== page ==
The Master in Chemical Biology selects students on the basis of their academic and personal skills. We love to meet dynamic persons with a strong drive to learn and develop their scientific skills. Meet one such student, Katyayanee Neopane and discover her student path from Nepal to Switzerland and from a Bachelor degree in Biotechnology to a PhD at the Nestlé Research Center. Get inspired!
During your Master in Chemical Biology at the University of Geneva, you spent a year of research for your Master thesis in the lab of Oliver Hantschel at the EPFL. What was the topic of your research?
I worked on cytosolic delivery of small engineered proteins – termed “monobodies” – designed to selectively inhibit signaling of oncoproteins. Using a chimeric bacterial toxin, we were able to deliver a stoichiometric protein inhibitor of an endogenous target protein to cells and induce its degradation without genetic manipulation of the target cells.
What was your career path after your Master graduation?
While working in the laboratory of Oliver Hantschel, I developed my interest in research and decided to continue in this area. The next step for me was obvious and so I started a PhD at the Nestlé Research Center, affiliated at the EPFL, under the supervision of Prof. Kei Sakamoto and Prof. Andreas Wiederkehr. I am investigating on AMP-activated protein kinase regulation in cellular and metabolic processes. Although, I am working in a different field of study, the skills and knowledge I gained during my Master studies with the NCCR Chemical Biology have been very useful and valuable.
What was your most exciting science moment until now?
When our paper about the work I did during my Master thesis was accepted for publication in ACS Chemical Biology! It was the best reward.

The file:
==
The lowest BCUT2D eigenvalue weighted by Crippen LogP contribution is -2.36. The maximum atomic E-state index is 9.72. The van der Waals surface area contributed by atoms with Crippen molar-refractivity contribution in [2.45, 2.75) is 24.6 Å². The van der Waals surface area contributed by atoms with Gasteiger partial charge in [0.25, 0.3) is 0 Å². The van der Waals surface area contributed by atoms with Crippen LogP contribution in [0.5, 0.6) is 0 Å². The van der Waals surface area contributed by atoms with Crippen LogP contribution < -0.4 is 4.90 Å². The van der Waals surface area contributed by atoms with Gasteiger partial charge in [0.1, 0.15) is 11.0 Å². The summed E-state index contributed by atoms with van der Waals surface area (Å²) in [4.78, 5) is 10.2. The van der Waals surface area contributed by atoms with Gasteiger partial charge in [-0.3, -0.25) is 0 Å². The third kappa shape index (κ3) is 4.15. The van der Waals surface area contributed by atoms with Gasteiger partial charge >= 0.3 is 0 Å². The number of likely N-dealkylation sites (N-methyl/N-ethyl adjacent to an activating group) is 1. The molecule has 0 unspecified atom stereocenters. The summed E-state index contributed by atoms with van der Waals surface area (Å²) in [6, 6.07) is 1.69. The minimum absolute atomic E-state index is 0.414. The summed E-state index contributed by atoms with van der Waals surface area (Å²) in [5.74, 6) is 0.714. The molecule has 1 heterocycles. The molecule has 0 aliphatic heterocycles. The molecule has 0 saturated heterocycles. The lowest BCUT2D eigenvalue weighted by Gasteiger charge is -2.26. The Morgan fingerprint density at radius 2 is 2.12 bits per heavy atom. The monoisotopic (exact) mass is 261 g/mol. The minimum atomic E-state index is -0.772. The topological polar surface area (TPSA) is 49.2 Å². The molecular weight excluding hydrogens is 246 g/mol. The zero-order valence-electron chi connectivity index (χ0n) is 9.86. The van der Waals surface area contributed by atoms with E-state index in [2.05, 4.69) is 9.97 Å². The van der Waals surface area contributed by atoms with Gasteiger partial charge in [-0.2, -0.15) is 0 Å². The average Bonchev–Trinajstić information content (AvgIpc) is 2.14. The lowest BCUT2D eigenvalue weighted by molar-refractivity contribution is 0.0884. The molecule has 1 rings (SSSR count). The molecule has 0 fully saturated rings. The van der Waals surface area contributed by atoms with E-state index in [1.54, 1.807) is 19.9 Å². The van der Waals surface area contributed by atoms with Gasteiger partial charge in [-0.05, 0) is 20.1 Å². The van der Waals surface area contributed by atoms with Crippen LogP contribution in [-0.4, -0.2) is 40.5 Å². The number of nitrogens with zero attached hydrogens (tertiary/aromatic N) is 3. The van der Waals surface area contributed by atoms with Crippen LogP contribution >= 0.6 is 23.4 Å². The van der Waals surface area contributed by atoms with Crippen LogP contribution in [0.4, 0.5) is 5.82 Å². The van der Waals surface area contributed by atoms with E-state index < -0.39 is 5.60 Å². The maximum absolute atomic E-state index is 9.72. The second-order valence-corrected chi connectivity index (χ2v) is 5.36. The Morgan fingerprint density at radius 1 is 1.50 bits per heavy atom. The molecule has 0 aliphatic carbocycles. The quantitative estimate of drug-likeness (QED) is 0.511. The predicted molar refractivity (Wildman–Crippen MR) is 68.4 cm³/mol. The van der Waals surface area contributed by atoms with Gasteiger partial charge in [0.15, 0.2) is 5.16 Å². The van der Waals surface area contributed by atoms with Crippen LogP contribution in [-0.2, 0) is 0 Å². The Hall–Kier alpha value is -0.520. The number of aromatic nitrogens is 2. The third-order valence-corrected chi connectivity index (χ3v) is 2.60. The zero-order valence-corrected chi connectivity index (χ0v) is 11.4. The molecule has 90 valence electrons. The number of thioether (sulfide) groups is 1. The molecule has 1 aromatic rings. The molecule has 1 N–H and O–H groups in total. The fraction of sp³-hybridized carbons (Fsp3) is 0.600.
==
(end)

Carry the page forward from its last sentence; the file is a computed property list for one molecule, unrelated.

What did you find unique about the Master in Chemical Biology at the University of Geneva and EPFL?
This multidisciplinary master program combines expertise from diverse fields. Unlike other master programs with a shorter thesis period, this master offers a year-long hands-on laboratory experience in the form of a master thesis project. Students are able to choose the laboratory according to their field of interest and the experience they gain during this time becomes invaluable for their future career. Another important aspect of the course is the journal club where we were exposed to current topics in chemical biology while enhancing our literature analysis and presentation skills.
Do you have some specific tips for a smooth transition after the Master program in Chemical Biology?
Know what you really want and what interests you the most. If this can be figured out, the transition is always smooth.
What are the skills acquired during your Master in Chemical Biology that are useful to you today?
Apart from hands-on training, which is certainly useful for a PhD, I also learned basic but very important skills for a researcher, such as time management, designing and implementing experiments and data organization. I also experienced an ease to adapt in a new research environment with the practical and theoretical knowledge that I obtained during my master studies.
What do you like the most in your PhD?
I can work independently and implement my own ideas. I am surrounded by smart people which makes it easy to discuss problems when needed. Working in an industry is sometimes different than working in a university because they have different motives, nevertheless, the main focus of PhD students is the same everywhere: to learn and grow.
Do you have any advice to future Master students in Chemical Biology?
Always follow what your interest drives you and never give up. Enjoy your work and be patient!
After receiving her Bachelor degree in Biotechnology from Kathmandu University, Nepal, in 2015, Katyayanee Neopane joined the lab of Prof. Bruno Correia at the EPFL where she learned basic techniques in molecular biology and biochemistry. She then decided to join the Master in Chemical Biology jointly organized by the University of Geneva and the EPFL. After graduation, she started a PhD outside the academic setting.